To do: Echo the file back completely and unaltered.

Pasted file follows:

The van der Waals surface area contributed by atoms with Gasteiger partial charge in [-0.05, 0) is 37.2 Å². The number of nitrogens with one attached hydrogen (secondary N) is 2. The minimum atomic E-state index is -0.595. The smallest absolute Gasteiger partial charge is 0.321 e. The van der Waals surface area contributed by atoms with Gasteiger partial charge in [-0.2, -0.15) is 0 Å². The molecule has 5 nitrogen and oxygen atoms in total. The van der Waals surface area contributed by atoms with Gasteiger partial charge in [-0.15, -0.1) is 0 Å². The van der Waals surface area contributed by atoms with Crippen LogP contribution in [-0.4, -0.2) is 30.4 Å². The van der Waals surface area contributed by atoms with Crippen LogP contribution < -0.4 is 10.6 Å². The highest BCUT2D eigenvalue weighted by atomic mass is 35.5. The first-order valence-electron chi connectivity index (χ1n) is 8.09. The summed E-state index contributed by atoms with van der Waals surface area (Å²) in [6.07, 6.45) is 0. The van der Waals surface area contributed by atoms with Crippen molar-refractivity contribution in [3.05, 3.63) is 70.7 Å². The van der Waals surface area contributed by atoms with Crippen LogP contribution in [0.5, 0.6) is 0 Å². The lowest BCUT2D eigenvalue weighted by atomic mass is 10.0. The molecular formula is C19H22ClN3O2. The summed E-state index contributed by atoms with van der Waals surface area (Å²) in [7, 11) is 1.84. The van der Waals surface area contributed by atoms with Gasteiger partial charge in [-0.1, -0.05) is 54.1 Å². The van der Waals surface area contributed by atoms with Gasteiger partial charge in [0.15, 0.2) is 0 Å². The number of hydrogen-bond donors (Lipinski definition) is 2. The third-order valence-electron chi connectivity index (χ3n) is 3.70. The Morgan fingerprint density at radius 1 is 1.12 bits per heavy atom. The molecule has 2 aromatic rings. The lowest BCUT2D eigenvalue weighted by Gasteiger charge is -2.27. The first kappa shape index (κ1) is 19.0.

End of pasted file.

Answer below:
The van der Waals surface area contributed by atoms with Gasteiger partial charge in [-0.05, 0) is 37.2 Å². The number of nitrogens with one attached hydrogen (secondary N) is 2. The minimum atomic E-state index is -0.595. The smallest absolute Gasteiger partial charge is 0.321 e. The van der Waals surface area contributed by atoms with Gasteiger partial charge in [-0.2, -0.15) is 0 Å². The molecule has 5 nitrogen and oxygen atoms in total. The van der Waals surface area contributed by atoms with Gasteiger partial charge in [-0.15, -0.1) is 0 Å². The van der Waals surface area contributed by atoms with Crippen LogP contribution in [-0.4, -0.2) is 30.4 Å². The van der Waals surface area contributed by atoms with Crippen LogP contribution < -0.4 is 10.6 Å². The highest BCUT2D eigenvalue weighted by atomic mass is 35.5. The first-order valence-electron chi connectivity index (χ1n) is 8.09. The summed E-state index contributed by atoms with van der Waals surface area (Å²) in [6.07, 6.45) is 0. The van der Waals surface area contributed by atoms with Crippen molar-refractivity contribution in [3.05, 3.63) is 70.7 Å². The van der Waals surface area contributed by atoms with Crippen LogP contribution in [0.5, 0.6) is 0 Å². The lowest BCUT2D eigenvalue weighted by atomic mass is 10.0. The molecular formula is C19H22ClN3O2. The summed E-state index contributed by atoms with van der Waals surface area (Å²) in [7, 11) is 1.84. The van der Waals surface area contributed by atoms with Gasteiger partial charge in [-0.1, -0.05) is 54.1 Å². The van der Waals surface area contributed by atoms with Gasteiger partial charge in [0.15, 0.2) is 0 Å². The number of hydrogen-bond donors (Lipinski definition) is 2. The third-order valence-electron chi connectivity index (χ3n) is 3.70. The Morgan fingerprint density at radius 1 is 1.12 bits per heavy atom. The molecule has 2 aromatic rings. The lowest BCUT2D eigenvalue weighted by Gasteiger charge is -2.27. The first kappa shape index (κ1) is 19.0.